Alison writes romantic suspense for Harlequin Love Inspired Suspense and Samhain Publishing. Her debut novel, Random Acts, was a finalist for the prestigious Daphne du Maurier Award in the unpublished inspirational category. Alison lives in Western New York with her husband of over twenty years and their four children where the summers are absolutely gorgeous and the winters are perfect for curling up with a good book—or writing one. Besides writing, Alison keeps busy volunteering at her children's schools, driving her girls to dance, and watching her boys race motocross.


Thank you, Susanne, for hosting me on Tea and a Good Book. I absolutely love the title of your blog. Tea and a good book are my idea of the perfect evening.

I’m very excited my first book, Random Acts, originally only available in eBook format, has been released in print. I can’t describe the joy of opening the box from UPS to find my shiny books inside.

Susanne invited me to share 10 things about myself. So, here goes:

1.      I graduated from Georgia Tech with a degree in Industrial Engineering. I worked for a number of years in the pharmaceutical, aeronautical, and automotive industries. It sounds far more exciting than it actually was.
2.      An advertisement in a women’s magazine for the Institute of Children’s Literature sparked my interest in writing. I never did have success writing children’s books. I found my true calling writing romantic suspense.
3.      I have four children, two boys and two girls. The boys race motocross and my girls are dancers. No, I’m not a dance mom.  Ha ha!
4.      I graduated from an all-girls Catholic high school. (One day I will use this in a book!) I was offended that they required us to take typing. Not keyboarding. Typing. In the eighties, they still taught on electric typewriters. I thought they were training us for a career in secretarial work. (I suppose I was a bit of a feminist, says this now stay-at-home mom/writer. J) Little did I know the ability to type—with speed and accuracy—would be a tremendous asset in my second career as a writer.
5.      I don’t like to fly. I do it anyway.
6.      I don’t like the cold, yet I live outside of Buffalo, NY.
7.      The idea for Random Acts came to me when I read a newspaper article about a young girl who had been coerced into being a drug informant simply because she had been pulled over for speeding. After doing some research, I learned this was not an isolated incident. From there, I thought, “What if…” and a story was born.
8.      My third book, Plain Secrets, will be released by Harlequin Love Inspired Suspense in June 2013. When I was in NYC for the Romance Writers of America conference in 2011, I heard the editors say they wanted to see more Amish stories. That week, I had an idea: “What if a plane crashed in Amish country?” I wrote the story and less than a year later, I sold it to Harlequin! J
9.      I am a homebody. I am never bored at home with a good book or my laptop.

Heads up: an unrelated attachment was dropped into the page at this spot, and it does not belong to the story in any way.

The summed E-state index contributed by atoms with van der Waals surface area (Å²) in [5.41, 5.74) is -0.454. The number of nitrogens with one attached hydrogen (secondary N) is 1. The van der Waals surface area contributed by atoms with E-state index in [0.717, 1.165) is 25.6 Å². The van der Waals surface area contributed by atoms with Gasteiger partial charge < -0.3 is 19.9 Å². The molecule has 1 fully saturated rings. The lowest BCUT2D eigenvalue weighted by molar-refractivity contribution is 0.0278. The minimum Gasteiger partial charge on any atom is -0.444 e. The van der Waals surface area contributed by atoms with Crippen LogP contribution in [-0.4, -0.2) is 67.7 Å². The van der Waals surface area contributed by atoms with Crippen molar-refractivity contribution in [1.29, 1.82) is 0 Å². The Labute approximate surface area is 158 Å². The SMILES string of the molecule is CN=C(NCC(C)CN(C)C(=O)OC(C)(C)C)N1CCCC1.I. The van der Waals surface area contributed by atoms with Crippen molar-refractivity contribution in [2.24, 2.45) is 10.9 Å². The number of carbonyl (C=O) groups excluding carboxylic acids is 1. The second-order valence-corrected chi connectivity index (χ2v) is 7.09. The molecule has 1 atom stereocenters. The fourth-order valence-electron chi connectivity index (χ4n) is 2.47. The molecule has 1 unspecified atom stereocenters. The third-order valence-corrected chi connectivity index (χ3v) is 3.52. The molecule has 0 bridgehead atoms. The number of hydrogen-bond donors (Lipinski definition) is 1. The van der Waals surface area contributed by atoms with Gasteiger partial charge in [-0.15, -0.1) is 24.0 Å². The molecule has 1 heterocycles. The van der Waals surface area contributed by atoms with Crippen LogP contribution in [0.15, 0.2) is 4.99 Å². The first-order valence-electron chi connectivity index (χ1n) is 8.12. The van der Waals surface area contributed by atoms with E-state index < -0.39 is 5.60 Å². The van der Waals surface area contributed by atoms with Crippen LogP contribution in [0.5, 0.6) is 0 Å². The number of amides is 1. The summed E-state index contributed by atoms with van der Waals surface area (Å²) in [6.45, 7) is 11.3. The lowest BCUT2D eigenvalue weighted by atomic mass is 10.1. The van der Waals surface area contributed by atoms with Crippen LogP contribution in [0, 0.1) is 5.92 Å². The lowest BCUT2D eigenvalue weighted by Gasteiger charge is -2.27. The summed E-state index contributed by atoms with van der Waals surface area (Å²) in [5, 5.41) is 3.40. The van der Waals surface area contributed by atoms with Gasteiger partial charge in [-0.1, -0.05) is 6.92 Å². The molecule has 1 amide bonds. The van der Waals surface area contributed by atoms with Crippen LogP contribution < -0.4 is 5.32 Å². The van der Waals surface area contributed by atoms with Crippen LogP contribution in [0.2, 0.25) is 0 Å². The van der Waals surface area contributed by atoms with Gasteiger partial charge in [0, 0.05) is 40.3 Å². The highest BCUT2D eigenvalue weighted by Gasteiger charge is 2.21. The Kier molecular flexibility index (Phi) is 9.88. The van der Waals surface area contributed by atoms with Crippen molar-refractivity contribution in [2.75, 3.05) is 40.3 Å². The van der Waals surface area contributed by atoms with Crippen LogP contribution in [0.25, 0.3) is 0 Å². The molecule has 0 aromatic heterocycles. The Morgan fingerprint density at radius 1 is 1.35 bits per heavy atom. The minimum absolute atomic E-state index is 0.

10.  I love tea. It seems the tea choices at the grocery store have exploded. My husband and I are working our way through the different flavors. Right now I’m drinking Celestial Seasonings Green Tea, Blackberry Pomegranate. Yum!

Thanks for indulging me! Just to mix things up, I’m giving away an eBook copy (from Amazon/US or Barnes and Noble/US) of Too Close to Home, another romantic suspense that is due out in print in July. 

The tagline for Too Close to Home is: They say you can never go home. If you do, better watch your back. All you have to do is make a comment. I’ll select a winner randomly. I’d love to know if you have a favorite tea. Or, if you don’t drink tea, what’s your favorite beverage? 

Thanks for stopping by. You can learn more about me and my books on my website: www.AlisonStone.com. Follow her on Twitter: @Alison_Stone or Facebook: https://www.facebook.com/AlisonStoneAuthor .

4 STARS "Romantic suspense fans, hold onto your hats because Stone evokes a whirlwind of emotions from the moment her book begins. This engaging story with a tough-as-nails heroine kicks off with a mystery readers will want to sink their teeth into..."
-RT Book Reviews on Random Acts

BLURB: Bitter experience left Danielle hesitant to open her heart. When a family crisis brings her home, the hard-nosed attorney is forced to face the man that let her get away. And that her sister’s accident was staged to mask a beating.

Though Patrick guards his heart, seeing Danielle again reignites their old flame. But no way will he bring her into his daughter’s life, not when her values on faith and family are so different from his own. Yet they must work together to bring a criminal to justice before everything is destroyed—including their second chance at forever. 

*** Don't forget to leave a comment so you can enter the drawing! A Winner will be chosen Friday, March 8. Be sure to leave your email addy in the comment!